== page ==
Also, is anyone else wondering what the heck the Darkling's REAL name is?! I feel as if I must find out.(less)
I went into this book thinking it was going to be another take on the Hades/Persephone story, but I was pleasantly surprised to find that it's actuall...moreI went into this book thinking it was going to be another take on the Hades/Persephone story, but I was pleasantly surprised to find that it's actually not. Instead, it's a fresh take on world mythology with a unique spin that had me captivated from the beginning.
If anything, this book is inspired by the Orpheus myth, which can be found in mythology around the world, not just Greek. But Ashton has created her own sort of mythology, with an Underworld that has nothing to do with religion and more with supernatural creatures that are more scientific than magical. Cole is an Everling, an immortal creature that feeds on the energy of humans who give themselves up to the numbing of all emotions that he offers. We're constantly hearing about this mysterious figure called "the queen" and that she demands sacrifices. We also know that Cole isn't too happy with the current political situation in the Everneath. But any other information is pulled out of Ashton slowly.
Then we get this tie in to Egyptian myth at the end that really made me a fangirl. Osiris and Isis? LOVE! But I digress...
Besides the incredible worldbuilding and originality of her mythology, I also really liked the fact that this book is told in a dual narrative with two different times - before Nikki went to the Everneath and after. It reminded me a lot of Daughter of Smoke and Bone in that way, that half the book is a flashback. While I can understand that some people might not like it, I loved it!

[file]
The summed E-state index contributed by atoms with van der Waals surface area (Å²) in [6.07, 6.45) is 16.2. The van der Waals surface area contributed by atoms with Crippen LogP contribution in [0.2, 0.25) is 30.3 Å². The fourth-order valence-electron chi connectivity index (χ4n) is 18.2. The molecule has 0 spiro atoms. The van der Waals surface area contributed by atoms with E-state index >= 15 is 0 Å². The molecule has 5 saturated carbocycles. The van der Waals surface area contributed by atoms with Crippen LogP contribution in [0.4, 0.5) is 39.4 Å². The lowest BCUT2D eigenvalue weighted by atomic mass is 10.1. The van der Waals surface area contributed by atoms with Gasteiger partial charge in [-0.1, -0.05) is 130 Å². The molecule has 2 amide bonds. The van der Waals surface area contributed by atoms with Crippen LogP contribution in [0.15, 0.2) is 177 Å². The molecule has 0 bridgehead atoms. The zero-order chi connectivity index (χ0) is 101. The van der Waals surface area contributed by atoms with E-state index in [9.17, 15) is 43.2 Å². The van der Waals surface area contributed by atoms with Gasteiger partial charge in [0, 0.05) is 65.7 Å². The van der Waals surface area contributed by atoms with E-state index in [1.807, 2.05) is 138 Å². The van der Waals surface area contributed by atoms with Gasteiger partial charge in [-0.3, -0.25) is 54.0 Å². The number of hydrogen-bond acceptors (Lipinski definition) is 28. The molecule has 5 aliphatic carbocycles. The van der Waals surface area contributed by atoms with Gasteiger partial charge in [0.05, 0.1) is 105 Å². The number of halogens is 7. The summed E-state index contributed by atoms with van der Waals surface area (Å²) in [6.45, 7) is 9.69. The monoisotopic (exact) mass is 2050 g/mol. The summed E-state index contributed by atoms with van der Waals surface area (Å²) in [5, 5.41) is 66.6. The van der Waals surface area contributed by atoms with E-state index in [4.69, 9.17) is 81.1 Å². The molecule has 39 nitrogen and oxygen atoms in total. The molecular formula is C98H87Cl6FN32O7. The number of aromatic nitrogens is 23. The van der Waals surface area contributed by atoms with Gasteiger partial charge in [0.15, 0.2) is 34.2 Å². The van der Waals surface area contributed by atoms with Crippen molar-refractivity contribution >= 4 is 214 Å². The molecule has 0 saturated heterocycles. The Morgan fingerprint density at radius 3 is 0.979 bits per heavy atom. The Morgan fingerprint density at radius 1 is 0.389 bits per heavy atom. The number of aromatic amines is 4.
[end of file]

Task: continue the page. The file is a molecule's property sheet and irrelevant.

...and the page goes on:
The pacing is also really great. You're never bored with this book. Ashton maintains a high level of tension throughout the story, and it had me up late trying to keep my eyes open to read the next chapter.
Yet while the characters were interesting, I never felt all that connected to them. Nikki is relatively numb for the entirety of the story, so she was a pretty vanilla MC. Jack was the typical strong hero, though I liked that he had made some mistakes in the past. I also liked that he was the quarterback of the football team - nice to see a jock not the bad guy, for once. But for me, Cole was the most interesting character. Granted, he's sort of the villain, but I wanted to learn more about him and his world. I'm hoping that we'll learn more about him in the next book.
I also wasn't a huge fan of the presentation of the theme of the novel, which for me, was choosing pain over numbness. Nikki's main conflict is trying to decide whether she should stick with Cole and forget about all her suffering or be with Jack, who makes her feel a lot, both good and bad. Cole is often described as a "drug," which makes her feel good. This wasn't the bit that I didn't like. What I didn't like was the obvious, easy choice. We all know what she should and will choose eventually. I would have liked a bit more complication there, at least in book one.